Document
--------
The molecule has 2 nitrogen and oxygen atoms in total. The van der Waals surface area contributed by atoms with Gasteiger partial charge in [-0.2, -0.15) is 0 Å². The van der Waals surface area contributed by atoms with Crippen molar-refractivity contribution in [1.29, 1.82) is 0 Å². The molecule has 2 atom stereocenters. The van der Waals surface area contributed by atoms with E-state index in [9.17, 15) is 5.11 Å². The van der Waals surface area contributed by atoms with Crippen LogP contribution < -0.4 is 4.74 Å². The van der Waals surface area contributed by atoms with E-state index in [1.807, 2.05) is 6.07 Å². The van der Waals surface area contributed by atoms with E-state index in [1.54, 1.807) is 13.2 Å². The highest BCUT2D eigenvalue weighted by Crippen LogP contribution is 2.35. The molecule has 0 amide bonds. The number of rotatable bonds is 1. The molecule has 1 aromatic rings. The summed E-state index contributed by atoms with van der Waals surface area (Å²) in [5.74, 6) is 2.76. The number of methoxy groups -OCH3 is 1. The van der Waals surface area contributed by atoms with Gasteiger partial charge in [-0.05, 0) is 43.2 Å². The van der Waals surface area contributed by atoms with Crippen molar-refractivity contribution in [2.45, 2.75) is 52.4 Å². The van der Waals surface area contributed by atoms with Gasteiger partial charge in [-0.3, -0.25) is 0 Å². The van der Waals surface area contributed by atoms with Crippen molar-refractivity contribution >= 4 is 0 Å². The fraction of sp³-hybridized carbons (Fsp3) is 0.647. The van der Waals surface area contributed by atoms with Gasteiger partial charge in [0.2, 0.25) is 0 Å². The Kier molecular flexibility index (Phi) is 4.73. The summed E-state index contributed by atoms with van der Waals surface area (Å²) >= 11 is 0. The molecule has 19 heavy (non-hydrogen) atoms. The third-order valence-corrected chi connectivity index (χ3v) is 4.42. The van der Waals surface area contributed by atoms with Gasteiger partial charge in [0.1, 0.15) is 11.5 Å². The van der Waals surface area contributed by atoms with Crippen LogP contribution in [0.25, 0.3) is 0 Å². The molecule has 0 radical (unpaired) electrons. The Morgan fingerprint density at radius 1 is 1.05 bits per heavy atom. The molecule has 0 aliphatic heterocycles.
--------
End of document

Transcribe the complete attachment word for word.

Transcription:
The molecule has 2 nitrogen and oxygen atoms in total. The van der Waals surface area contributed by atoms with Gasteiger partial charge in [-0.2, -0.15) is 0 Å². The van der Waals surface area contributed by atoms with Crippen molar-refractivity contribution in [1.29, 1.82) is 0 Å². The molecule has 2 atom stereocenters. The van der Waals surface area contributed by atoms with E-state index in [9.17, 15) is 5.11 Å². The van der Waals surface area contributed by atoms with Crippen LogP contribution < -0.4 is 4.74 Å². The van der Waals surface area contributed by atoms with E-state index in [1.807, 2.05) is 6.07 Å². The van der Waals surface area contributed by atoms with E-state index in [1.54, 1.807) is 13.2 Å². The highest BCUT2D eigenvalue weighted by Crippen LogP contribution is 2.35. The molecule has 0 amide bonds. The number of rotatable bonds is 1. The molecule has 1 aromatic rings. The summed E-state index contributed by atoms with van der Waals surface area (Å²) in [5.74, 6) is 2.76. The number of methoxy groups -OCH3 is 1. The van der Waals surface area contributed by atoms with Gasteiger partial charge in [-0.05, 0) is 43.2 Å². The van der Waals surface area contributed by atoms with Crippen molar-refractivity contribution in [2.45, 2.75) is 52.4 Å². The van der Waals surface area contributed by atoms with Gasteiger partial charge in [-0.3, -0.25) is 0 Å². The van der Waals surface area contributed by atoms with Crippen molar-refractivity contribution >= 4 is 0 Å². The fraction of sp³-hybridized carbons (Fsp3) is 0.647. The van der Waals surface area contributed by atoms with Gasteiger partial charge in [0.2, 0.25) is 0 Å². The Kier molecular flexibility index (Phi) is 4.73. The summed E-state index contributed by atoms with van der Waals surface area (Å²) >= 11 is 0. The molecule has 19 heavy (non-hydrogen) atoms. The third-order valence-corrected chi connectivity index (χ3v) is 4.42. The van der Waals surface area contributed by atoms with Gasteiger partial charge in [0.1, 0.15) is 11.5 Å². The van der Waals surface area contributed by atoms with Crippen LogP contribution in [0.25, 0.3) is 0 Å². The molecule has 0 radical (unpaired) electrons. The Morgan fingerprint density at radius 1 is 1.05 bits per heavy atom. The molecule has 0 aliphatic heterocycles.